On the bright wall above the narrow crib, with its lateral meshes of white cord and the small icon at its head (lacquered saint’s brown face framed in foil, crimson underside plush somewhat eaten by moths or by Martin himself), hung a watercolor depicting a dense forest with a winding path disappearing into its depths. Now in one of the English books that his mother used to read to him (how slowly and mysteriously she would pronounce the words and how wide she would open her eyes when she reached the end of a page, covering it with her small, lightly freckled hand as she asked, “And what do you think happened next?”) there was a story about just such a picture with a path in the woods, right above the bed of a little boy, who, one fine night, just as he was, nightshirt and all, went from his bed into the picture, onto the path that disappeared into the woods. His mother, thought Martin anxiously, might notice the resemblance between the watercolor on the wall and the illustration in the book; she would then become alarmed and, according to his calculations, avert the nocturnal journey by removing the picture. Therefore every time he prayed in bed before going to sleep (first came a short prayer in English: “Gentle Jesus meek and mild, listen to a little child,” and then “Our Father” in the sibilant, and sibylline, Slavonic version), pattering rapidly and trying to get his knees up on the pillow – which his mother considered inadmissible on ascetic grounds – Martin prayed God that she would not notice that tempting path right over his head. When, as a youth, he recalled the past, he would wonder if one night he had not actually hopped from bed to picture, and if this had not been the beginning of the journey, full of joy and anguish, into which his whole life had turned. He seemed to remember the chilly touch of the ground, the green twilight of the forest, the bends of the trail (which the hump of a great root crossed here and there), the tree trunks flashing by as he ran past them barefoot, and the strange dark air, teeming with fabulous possibilities.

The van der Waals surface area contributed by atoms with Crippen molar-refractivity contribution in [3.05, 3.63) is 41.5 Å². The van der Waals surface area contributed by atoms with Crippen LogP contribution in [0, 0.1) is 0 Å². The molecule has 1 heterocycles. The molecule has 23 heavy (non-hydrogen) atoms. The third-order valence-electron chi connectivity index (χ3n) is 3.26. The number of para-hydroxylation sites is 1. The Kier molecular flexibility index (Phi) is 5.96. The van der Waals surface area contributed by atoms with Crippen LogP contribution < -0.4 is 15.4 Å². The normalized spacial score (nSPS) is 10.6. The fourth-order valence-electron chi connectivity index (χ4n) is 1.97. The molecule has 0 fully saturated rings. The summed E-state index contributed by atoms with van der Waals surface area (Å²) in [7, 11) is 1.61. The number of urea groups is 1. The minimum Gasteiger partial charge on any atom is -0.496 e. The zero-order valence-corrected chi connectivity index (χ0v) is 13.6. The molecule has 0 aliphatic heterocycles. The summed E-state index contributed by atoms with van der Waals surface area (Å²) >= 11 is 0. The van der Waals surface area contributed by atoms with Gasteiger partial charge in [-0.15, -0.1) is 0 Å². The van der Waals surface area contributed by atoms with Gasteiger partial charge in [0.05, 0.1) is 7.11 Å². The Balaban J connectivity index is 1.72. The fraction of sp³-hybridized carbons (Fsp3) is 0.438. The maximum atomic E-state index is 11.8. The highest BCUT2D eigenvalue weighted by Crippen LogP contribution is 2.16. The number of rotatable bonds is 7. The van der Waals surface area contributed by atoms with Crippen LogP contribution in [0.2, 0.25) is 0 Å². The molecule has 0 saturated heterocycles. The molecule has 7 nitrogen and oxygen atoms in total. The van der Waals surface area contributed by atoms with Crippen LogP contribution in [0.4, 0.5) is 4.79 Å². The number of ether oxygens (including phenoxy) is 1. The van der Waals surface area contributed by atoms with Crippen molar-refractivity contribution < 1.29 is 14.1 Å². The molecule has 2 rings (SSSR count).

From room to hallway a candle passes